My use case is the following: I have multiple intranet websites in my company, which use the same LDAP for authentication. The password is always the same for all websites. However some websites use authentication forms in which I must use my company username, when some other use my company email. I have setup an entry with my company username and password, and a field with my email. URLs in the Kee > URLs section are working fine.
I know I can create a second entry, with references to the first one, and configure URLs entries accordingly. I am wondering whether there is a way to use only a single entry, and configure Kee to use different field depending on the URL, or if I am stuck with the two entries with reference approach ?
URLs are only used to work out which entries could be filled, not individual fields within an entry. A layer of LDAP authentication (I’m assuming this works similarly to HTTP Basic) will always fill the username and password fields - other custom fields you’ve added to the Kee Form Fields list will be ignored. It’s not clear whether you are being shown this additional authentication step before seeing the websites in question but in any case, once you’re past any initial LDAP prompt and faced with a standard web (HTML) form you have some options.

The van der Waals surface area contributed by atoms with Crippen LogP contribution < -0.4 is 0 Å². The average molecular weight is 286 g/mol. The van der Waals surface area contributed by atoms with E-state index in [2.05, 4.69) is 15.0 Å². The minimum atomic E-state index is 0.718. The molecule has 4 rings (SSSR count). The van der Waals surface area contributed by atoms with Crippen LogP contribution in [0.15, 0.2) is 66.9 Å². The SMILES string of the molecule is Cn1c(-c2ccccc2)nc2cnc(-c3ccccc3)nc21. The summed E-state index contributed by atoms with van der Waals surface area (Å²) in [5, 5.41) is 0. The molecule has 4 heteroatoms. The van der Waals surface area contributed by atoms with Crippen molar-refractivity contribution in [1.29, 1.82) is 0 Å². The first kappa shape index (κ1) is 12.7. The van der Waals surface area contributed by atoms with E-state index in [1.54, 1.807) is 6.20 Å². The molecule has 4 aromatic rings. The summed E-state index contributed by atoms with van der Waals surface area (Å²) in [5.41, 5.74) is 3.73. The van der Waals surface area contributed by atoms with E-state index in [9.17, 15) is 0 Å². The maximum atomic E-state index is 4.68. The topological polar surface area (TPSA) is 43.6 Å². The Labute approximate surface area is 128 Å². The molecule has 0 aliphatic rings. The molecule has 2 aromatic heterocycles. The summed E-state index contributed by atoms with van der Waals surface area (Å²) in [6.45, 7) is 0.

Whether your idea will work depends a bit on how the websites are structured but you should be able to find information such as the HTML
id attribute and assign that information to the Kee Form Field that contains the user/email that you need for that website.
When a field matches by id (and some other factors) it will increase the priority given to filling that specific field into that form field on the website. So if there are sufficient differentiating factors between the forms that require an email address and those that require a username, you can control the field data that gets inserted.
It’s not possible to assign multiple
id attributes to a single form field in an Entry.
So, whether that is worthwhile or not will probably come down to things like how many different websites are involved, whether their forms contain the information we hope for, how often you have to change your password, and how you feel about having multiple entries for very similar credentials.